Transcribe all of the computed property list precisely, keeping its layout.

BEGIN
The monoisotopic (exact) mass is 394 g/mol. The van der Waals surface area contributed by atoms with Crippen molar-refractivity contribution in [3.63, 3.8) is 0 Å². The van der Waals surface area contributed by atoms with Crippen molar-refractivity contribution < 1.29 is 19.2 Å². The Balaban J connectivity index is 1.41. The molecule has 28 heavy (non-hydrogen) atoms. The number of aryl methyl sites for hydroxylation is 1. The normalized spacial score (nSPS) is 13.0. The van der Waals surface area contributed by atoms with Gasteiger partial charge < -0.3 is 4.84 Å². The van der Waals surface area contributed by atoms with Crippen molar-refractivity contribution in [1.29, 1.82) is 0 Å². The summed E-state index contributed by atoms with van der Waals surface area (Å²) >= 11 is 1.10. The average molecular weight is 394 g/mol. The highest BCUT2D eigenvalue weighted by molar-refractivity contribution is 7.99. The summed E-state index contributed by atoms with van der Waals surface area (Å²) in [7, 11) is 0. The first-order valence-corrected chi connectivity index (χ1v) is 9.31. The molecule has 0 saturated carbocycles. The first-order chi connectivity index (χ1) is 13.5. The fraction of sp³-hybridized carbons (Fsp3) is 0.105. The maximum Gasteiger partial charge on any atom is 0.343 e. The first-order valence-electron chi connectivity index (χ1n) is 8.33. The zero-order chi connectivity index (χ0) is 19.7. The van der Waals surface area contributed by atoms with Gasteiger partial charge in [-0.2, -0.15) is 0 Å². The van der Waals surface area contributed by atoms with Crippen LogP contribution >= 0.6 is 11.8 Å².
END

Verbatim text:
The monoisotopic (exact) mass is 394 g/mol. The van der Waals surface area contributed by atoms with Crippen molar-refractivity contribution in [3.63, 3.8) is 0 Å². The van der Waals surface area contributed by atoms with Crippen molar-refractivity contribution < 1.29 is 19.2 Å². The Balaban J connectivity index is 1.41. The molecule has 28 heavy (non-hydrogen) atoms. The number of aryl methyl sites for hydroxylation is 1. The normalized spacial score (nSPS) is 13.0. The van der Waals surface area contributed by atoms with Gasteiger partial charge < -0.3 is 4.84 Å². The van der Waals surface area contributed by atoms with Crippen molar-refractivity contribution in [1.29, 1.82) is 0 Å². The summed E-state index contributed by atoms with van der Waals surface area (Å²) >= 11 is 1.10. The average molecular weight is 394 g/mol. The highest BCUT2D eigenvalue weighted by molar-refractivity contribution is 7.99. The summed E-state index contributed by atoms with van der Waals surface area (Å²) in [7, 11) is 0. The first-order valence-corrected chi connectivity index (χ1v) is 9.31. The molecule has 0 saturated carbocycles. The first-order chi connectivity index (χ1) is 13.5. The fraction of sp³-hybridized carbons (Fsp3) is 0.105. The maximum Gasteiger partial charge on any atom is 0.343 e. The first-order valence-electron chi connectivity index (χ1n) is 8.33. The zero-order chi connectivity index (χ0) is 19.7. The van der Waals surface area contributed by atoms with Gasteiger partial charge in [-0.2, -0.15) is 0 Å². The van der Waals surface area contributed by atoms with Crippen LogP contribution >= 0.6 is 11.8 Å².